Note: This article
originally appeared in the Winter 2007 issue of the
Saint Michael's College Magazine.
Below is an excerpt
(adapted by Denise Martin, biology instructor) about our new General
Biology Lab program.
It was a bright sunny
October afternoon, and the Saint Michael’s College biology
professors Declan McCabe and Denise Martin marched down a sandy
military road at Camp Johnson to find an
excited patrol of their science students popping out from the trees
at a staked-out opening.
In prior visits
early this fall, half of the lab groups studying an ecologically
unique controlled-burn wooded area of the National Guard base that
divides Saint Michael’s main and North campuses had set transparent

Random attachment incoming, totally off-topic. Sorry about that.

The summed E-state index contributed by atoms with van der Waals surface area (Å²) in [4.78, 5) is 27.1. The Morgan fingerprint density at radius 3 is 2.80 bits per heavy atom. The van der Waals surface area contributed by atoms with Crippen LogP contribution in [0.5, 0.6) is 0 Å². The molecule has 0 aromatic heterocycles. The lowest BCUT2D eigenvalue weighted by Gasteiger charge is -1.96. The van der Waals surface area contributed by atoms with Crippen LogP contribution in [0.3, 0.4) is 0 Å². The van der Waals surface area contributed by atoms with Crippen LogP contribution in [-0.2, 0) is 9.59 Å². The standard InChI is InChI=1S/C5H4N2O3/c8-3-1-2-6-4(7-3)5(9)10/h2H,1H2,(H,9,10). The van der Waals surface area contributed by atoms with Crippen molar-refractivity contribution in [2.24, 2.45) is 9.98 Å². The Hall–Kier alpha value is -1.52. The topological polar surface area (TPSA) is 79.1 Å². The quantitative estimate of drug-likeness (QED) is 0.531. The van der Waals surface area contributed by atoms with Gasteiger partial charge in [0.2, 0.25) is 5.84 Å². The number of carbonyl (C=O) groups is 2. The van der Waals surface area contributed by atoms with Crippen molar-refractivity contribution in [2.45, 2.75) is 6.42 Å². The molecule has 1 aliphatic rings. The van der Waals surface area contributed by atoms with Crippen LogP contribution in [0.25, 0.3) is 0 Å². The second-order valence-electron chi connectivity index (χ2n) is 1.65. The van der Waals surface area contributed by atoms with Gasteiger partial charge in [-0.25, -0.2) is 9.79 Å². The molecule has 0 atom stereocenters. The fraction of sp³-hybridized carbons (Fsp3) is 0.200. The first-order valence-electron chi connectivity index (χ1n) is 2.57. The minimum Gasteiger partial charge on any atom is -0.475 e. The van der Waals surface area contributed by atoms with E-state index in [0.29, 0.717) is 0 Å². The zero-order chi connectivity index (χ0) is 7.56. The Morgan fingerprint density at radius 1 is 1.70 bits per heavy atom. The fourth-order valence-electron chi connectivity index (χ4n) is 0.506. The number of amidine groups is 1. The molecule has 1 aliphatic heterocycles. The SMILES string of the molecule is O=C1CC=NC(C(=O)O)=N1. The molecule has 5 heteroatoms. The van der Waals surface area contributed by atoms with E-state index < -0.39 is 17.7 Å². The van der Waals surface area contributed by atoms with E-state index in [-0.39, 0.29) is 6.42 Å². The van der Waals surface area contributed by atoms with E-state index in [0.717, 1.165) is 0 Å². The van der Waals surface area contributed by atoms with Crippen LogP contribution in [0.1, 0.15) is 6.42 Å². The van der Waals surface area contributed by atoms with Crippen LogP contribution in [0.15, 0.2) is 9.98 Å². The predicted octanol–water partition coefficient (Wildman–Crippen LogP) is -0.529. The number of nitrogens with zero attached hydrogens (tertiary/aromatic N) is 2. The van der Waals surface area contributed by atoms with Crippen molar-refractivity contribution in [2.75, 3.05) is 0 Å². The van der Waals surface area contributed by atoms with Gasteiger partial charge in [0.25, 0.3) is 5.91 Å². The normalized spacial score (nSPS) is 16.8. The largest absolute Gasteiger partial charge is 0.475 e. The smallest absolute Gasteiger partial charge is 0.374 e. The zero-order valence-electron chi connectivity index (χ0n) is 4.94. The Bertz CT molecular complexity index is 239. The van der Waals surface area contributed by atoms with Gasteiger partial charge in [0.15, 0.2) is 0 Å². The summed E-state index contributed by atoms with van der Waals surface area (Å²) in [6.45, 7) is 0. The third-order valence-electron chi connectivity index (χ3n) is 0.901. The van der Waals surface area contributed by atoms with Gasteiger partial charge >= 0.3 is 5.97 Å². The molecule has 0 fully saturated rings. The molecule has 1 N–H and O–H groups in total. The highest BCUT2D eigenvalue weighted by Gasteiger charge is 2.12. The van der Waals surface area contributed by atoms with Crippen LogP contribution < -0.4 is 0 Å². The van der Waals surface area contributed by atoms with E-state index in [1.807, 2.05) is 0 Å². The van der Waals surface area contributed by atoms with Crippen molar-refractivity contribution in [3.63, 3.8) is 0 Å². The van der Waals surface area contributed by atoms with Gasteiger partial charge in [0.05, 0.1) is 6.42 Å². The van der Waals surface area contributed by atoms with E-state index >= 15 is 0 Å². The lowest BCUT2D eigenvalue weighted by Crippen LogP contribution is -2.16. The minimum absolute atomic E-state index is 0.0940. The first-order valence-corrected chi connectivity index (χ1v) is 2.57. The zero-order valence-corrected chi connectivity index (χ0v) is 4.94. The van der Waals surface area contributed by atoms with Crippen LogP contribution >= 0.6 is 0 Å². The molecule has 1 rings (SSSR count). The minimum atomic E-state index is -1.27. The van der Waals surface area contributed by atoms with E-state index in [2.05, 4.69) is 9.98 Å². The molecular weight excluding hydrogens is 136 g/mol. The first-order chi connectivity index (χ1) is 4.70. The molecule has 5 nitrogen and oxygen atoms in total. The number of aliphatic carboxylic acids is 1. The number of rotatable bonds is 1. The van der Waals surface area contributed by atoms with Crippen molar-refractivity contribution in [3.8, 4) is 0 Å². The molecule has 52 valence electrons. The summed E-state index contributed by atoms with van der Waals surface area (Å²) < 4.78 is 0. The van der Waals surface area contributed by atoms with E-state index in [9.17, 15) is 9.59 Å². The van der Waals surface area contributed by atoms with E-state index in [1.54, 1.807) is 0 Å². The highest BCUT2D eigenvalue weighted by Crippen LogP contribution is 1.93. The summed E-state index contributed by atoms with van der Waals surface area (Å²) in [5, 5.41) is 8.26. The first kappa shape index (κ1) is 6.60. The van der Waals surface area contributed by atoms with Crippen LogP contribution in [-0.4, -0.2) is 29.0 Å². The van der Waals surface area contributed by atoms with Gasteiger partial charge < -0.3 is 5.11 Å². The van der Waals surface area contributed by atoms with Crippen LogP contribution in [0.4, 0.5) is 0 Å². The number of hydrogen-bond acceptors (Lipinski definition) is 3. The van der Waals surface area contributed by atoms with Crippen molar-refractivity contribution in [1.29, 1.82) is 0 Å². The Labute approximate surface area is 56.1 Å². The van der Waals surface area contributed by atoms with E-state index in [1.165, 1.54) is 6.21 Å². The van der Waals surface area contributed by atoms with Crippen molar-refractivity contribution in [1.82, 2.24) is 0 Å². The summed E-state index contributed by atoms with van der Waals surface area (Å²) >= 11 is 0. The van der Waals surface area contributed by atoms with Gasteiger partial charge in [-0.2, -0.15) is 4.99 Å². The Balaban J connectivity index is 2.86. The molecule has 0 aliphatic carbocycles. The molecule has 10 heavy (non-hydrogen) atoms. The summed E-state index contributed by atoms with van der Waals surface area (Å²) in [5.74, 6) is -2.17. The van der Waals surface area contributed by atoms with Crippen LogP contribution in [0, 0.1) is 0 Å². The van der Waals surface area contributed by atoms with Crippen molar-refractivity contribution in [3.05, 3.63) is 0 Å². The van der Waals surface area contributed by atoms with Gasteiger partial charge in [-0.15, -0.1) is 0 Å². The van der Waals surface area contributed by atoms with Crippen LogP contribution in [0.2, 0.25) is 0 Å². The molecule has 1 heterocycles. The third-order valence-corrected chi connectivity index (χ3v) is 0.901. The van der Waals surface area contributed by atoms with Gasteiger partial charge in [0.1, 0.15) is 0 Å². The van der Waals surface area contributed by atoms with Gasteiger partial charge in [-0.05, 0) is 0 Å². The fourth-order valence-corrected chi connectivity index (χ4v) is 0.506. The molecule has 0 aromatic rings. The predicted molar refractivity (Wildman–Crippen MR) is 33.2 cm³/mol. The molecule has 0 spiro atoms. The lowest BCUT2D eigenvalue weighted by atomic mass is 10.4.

plastic tubular ground traps filled with Sierra-brand antifreeze to
collect insects and other small invertebrates.
All in all it
was a banner year for doing fall field work with pleasant air
temperatures and little rain, although, sometimes what they found in
their traps was unexpected, such as an errant salamander, and in one
trap a frog that looked as if it barely could squeeze itself
inside. Most of the time, however, students found what they were
Cooperation among Saint Michael’s professors and
military officials has made this a banner year for
introductory biology students and their mentors too. With
McCabe and other faculty, Martin, the longtime chief lab supervisor
for biology, revamped traditional introductory labs, turning them
into practical hands-on encounters with nature, in nature. Students
seem to love it.